Blood of the DemonTherefore, when we received the news that Bantam wasn’t offering a new contract, we were absolutely stunned. I have no problem admitting that I cried. A lot! I’d been certain that my career as an author was on a steady climb, and suddenly I was back at square one (or so it felt.) Moreover, I was crushed to think that I wouldn’t get the chance to finish writing the Kara Gillian series. I pride myself on keeping up-to-date on the publishing world and how the system works, and I knew that the chances of my agent being able to sell an existing series to a new publisher were somewhere between slim and none.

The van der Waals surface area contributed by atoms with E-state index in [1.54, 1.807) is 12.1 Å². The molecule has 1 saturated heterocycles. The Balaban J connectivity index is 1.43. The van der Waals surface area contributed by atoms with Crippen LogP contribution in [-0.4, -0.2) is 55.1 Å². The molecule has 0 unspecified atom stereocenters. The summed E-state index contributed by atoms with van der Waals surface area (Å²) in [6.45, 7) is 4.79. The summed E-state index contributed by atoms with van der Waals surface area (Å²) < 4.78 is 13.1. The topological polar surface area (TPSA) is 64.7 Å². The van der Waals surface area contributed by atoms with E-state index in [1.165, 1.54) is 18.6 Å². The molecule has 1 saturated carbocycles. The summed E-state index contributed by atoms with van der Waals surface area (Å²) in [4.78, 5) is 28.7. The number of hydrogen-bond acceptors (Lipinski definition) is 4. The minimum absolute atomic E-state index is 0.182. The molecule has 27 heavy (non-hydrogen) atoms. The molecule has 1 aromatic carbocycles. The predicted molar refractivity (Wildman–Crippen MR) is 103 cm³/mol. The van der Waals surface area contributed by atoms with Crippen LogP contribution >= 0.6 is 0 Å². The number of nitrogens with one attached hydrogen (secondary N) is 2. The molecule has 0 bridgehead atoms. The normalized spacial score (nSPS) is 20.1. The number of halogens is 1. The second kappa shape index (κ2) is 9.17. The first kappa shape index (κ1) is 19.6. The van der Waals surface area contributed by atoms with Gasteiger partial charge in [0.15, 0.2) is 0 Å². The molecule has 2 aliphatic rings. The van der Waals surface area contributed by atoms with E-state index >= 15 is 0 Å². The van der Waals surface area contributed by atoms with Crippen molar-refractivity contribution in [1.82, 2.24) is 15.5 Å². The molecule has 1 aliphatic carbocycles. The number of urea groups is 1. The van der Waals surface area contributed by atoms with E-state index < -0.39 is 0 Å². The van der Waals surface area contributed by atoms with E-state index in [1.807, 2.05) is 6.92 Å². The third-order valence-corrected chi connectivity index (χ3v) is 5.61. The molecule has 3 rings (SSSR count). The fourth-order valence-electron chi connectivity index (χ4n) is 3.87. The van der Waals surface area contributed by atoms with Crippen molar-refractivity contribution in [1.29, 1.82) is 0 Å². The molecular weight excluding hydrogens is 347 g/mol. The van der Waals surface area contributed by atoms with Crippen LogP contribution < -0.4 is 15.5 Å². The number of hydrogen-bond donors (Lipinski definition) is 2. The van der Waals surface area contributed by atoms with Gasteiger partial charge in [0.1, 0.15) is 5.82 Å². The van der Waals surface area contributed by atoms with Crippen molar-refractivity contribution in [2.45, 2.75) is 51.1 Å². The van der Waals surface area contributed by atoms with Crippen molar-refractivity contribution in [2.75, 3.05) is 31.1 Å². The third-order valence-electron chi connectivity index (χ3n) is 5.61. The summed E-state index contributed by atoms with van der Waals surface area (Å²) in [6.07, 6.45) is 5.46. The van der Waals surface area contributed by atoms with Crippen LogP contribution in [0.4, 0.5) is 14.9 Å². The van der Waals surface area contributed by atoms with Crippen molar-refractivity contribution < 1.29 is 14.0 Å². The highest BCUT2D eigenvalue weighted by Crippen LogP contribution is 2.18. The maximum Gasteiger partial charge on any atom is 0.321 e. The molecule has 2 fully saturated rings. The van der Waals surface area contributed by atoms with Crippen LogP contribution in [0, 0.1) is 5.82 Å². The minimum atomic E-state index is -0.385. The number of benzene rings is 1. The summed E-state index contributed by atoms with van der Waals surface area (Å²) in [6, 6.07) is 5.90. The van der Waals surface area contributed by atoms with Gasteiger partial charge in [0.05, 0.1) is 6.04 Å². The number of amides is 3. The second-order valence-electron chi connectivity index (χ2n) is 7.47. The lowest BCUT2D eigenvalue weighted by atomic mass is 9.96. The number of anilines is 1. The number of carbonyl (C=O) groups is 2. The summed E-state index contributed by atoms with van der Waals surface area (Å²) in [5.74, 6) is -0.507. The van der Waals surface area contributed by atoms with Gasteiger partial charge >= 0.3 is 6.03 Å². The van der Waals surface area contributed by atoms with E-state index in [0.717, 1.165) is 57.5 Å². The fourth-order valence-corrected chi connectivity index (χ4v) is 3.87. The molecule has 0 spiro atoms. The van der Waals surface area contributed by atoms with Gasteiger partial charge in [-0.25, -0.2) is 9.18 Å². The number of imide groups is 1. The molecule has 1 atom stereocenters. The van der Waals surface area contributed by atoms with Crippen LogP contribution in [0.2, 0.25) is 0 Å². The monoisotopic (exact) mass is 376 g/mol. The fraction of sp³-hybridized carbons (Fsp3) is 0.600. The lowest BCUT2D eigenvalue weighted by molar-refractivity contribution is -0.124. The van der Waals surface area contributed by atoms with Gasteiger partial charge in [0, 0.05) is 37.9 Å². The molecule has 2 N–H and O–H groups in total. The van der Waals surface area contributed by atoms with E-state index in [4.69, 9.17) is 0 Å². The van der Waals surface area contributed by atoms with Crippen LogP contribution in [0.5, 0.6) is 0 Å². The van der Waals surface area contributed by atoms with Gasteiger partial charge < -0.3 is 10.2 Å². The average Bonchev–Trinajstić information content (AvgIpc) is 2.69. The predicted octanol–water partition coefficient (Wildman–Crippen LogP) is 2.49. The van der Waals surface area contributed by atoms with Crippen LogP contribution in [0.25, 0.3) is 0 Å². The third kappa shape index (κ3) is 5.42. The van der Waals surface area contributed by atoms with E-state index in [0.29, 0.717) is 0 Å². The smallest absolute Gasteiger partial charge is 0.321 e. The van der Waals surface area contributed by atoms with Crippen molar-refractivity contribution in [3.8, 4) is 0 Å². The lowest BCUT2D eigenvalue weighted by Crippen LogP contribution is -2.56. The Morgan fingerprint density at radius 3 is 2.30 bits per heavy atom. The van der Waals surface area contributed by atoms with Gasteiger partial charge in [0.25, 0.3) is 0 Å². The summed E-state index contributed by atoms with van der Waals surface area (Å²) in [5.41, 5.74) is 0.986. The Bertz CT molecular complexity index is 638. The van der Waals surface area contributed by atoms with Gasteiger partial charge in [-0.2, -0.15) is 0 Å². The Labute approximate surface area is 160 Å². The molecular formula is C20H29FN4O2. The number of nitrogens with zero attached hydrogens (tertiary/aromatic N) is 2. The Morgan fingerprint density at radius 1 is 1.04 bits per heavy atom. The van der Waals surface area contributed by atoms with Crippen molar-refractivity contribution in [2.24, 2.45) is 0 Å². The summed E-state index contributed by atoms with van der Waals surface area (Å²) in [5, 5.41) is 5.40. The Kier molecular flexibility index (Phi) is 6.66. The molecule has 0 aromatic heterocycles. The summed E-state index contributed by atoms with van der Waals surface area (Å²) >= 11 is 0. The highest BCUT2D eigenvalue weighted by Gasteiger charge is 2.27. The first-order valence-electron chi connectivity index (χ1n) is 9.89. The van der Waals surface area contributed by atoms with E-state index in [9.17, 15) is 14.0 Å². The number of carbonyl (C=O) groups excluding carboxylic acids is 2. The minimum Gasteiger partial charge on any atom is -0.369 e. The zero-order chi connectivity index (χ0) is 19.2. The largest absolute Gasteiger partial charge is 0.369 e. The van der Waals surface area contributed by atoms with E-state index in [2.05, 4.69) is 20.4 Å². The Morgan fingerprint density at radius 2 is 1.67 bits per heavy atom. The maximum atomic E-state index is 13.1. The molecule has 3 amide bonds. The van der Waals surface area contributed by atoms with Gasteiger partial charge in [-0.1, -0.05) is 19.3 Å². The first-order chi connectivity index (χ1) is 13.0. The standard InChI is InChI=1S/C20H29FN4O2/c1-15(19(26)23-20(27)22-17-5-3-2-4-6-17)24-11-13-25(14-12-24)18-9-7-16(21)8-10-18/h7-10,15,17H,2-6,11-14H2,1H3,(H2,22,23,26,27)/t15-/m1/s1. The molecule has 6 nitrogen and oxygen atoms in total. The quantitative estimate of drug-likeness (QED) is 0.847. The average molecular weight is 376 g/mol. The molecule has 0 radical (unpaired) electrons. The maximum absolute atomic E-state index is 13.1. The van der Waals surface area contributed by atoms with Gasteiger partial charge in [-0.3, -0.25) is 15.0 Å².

So in the next few weeks I had to do some very hard thinking. I found out that I wasn’t the only author who’d been dropped, and in fact there were probably dozens in the same boat, all cut for reasons that had nothing to do with our sales numbers or the quality of our books. In many ways that made me feel better. At least I knew that I hadn’t been dropped because I wasn’t any good at this writing gig!  I also realized that, yes, I still wanted to be a writer. I still loved crafting stories. And since I also pride myself on being a professional, I reluctantly accepted that I would most likely have to set aside my hopes of finishing the Kara Gillian series and try and sell a different series with another publisher. My hope was that I could get a footing and prove myself with new books, and then perhaps I’d have the chance later on down the road to write more Kara Gillian books.